It appears that supply chain shortages are causing chaos from cereal to pet food. According to a report from Yahoo News, General Mills Inc missed Wall Street estimates for quarterly profit on Tuesday, as the Cheerios cereal maker grappled with soaring prices of raw materials and higher costs of freight and labor.
Shares of the Minneapolis, Minnesota-based company were down about 4% in premarket trade. Prolonged supply chain disruptions and a shortage of truck drivers in the United States have forced packaged food makers to incur higher costs, adding to spiraling prices of ingredients like wheat, corn, and edible oils that have already crimped margins across the sector.
To ease some of the cost pressures, General Mills, like peers Kraft Heinz Co and Campbell Soup Co, has bumped up the prices of its products. However, heightened inflation and supply costs in the quarter outstripped General Mills’ efforts to raise product prices, Chief Executive Officer Jeff Harmening said in his prepared remarks, adding the current environment is as “challenging as I have seen in my 27-plus years in the industry.”
Meanwhile, Bloomberg is reporting that McDonald’s Holdings Co. Japan will only offer french fries in small sizes from Friday after flooding at a Vancouver port and the coronavirus pandemic has cut off supplies of one of its key offerings.
While the fast-food chain is trying to address the problem with alternative flights and is cooperating with suppliers and importers, it will only offer small-size french fries from Friday through Dec. 30. Elimination of the medium and large-size offerings was necessary “to ensure that as many customers as possible will have continued access to our french fries.”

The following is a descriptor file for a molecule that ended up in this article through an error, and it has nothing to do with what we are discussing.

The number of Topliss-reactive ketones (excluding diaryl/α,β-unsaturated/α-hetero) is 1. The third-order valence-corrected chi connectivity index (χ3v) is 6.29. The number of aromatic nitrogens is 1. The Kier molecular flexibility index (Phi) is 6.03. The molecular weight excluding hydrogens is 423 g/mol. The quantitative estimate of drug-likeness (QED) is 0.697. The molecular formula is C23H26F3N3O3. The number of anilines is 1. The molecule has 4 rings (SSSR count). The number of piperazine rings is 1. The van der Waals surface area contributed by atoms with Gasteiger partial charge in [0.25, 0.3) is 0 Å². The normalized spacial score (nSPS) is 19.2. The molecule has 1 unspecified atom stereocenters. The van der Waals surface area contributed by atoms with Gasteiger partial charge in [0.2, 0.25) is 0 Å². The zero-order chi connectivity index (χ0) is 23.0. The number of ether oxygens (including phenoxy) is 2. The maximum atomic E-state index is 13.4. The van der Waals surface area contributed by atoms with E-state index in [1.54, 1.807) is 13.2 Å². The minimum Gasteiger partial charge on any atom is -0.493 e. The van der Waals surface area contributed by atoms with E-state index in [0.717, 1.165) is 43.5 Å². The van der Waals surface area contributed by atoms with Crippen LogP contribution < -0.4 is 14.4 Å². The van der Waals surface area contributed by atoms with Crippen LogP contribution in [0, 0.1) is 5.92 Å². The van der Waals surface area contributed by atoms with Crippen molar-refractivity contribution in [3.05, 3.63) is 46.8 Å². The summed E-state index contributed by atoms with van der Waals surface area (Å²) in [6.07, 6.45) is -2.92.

McDonald’s hopes that supply issues that will affect its 2,900 outlets in Japan will be resolved by New Year’s eve and said the move won’t affect its hash brown offerings. Customers will get a 50 yen (44 cents) discount on set items to reflect the smaller portion.
Set items at McDonald’s come with a medium-size portion of french fries and customers have the option of increasing or decreasing the size. At 74 grams and 225 calories a serving, the small size is about half the portion of the medium size offering.
Have you noticed some empty shelves in the pet food aisle at your local grocery store? The Johnson City Press contacted Ross Purdy at Food City to find out what’s behind the shortage and when those shelves might be fully stocked.
Purdy is vice president of merchandising at Food City. He said problems that have plagued the country’s product supply chain, causing bottlenecks and shortages, have had an impact on pet food.
And the biggest impacted segment of the pet food supply is canned food, especially canned cat food, according to Purdy. “You have heard about all of the port issues, well this is having an impact on the supply of canned pet food,” he said.
WCVB stated: “We’re on the phones daily with our suppliers and they’re trying to get the inventory as best as they can,” said Dan Lavalle, manager of Pet World in Natick.
“It’s tough on everyone, so we’re doing our best to try to get the product in a timely manner. But it’s a matter of containers being stuck out in the ocean,” said Eric Sives, a sales representative for Farmina Pet Foods.
When it comes to combating pet food shortages, Lavalle suggests that a little bit of variety can go a long way. “Try to give your animal some different options to try so you’re not stuck one particular flavor. Get them to try another flavor by that company,” Lavalle said.